When the journalist Von Diaz was just a few years old, her family moved from Puerto Rico to Atlanta for her dad’s Army job. “I traded plantains, roast pork, and Malta for grits, fried chicken, and sweet tea,” she says. As she grew up in Georgia, Diaz picked up on the nuances of good Southern food, like the stark difference between microwaved instant grits and slow-simmered coarse-ground grits sprinkled with black pepper. Still, Puerto Rican food—and the memories of her mother and grandmother cooking with fresh lime juice, beans, and plantains—remained a lifeline back to the island and her earliest memories. That dialog between past and present is at the core of Diaz’s new cookbook, Coconuts and Collards: Recipes and Stories from Puerto Rico to the Deep South.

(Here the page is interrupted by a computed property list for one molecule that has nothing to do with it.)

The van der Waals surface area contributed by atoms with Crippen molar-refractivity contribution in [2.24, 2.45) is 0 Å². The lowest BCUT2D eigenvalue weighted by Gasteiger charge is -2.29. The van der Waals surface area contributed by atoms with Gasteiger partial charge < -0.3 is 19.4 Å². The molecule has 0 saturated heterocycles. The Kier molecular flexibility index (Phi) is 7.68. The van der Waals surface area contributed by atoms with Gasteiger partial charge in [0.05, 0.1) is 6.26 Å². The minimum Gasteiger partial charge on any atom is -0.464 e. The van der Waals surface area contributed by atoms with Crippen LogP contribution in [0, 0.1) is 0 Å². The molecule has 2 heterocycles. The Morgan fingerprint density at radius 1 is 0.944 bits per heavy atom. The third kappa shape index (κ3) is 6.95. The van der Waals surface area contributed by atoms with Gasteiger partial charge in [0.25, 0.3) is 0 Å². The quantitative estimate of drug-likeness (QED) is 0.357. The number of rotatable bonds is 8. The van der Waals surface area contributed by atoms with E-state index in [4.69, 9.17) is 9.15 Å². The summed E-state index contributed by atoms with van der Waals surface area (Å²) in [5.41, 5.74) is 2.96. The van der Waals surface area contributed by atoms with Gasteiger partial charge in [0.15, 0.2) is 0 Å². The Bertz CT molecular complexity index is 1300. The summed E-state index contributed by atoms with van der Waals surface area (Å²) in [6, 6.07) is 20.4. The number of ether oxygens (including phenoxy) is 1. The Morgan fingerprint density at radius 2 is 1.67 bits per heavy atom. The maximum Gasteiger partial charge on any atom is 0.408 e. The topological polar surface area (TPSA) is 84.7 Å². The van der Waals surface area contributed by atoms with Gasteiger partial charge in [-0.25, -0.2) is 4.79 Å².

It’s too simple to call Diaz’s dishes fusion food. What emerges through these recipes is something greater than the sum of its two cooking cultures—the mainland South and the United States’ island South. “The goal was to interpret the flavors and dishes that I love from my childhood and adapt them to a style of cooking that looks more like how we cook on a day to day basis,” she says. Take her Coconut Braised Collards, which Diaz seasons with soy sauce and keeps verdant instead of cooked to death. Serve them alongside her Coconut Grits, which owe their creaminess to the magic of grains simmered in rich coconut milk. Save room for the Rum Cake that Diaz’s mother is known to bake for every party and family gathering. Diaz, like her mother and countless other Southerners, has the dessert’s ingredients on hand at all times—“in case there is an event, potluck, or any other cake emergency.”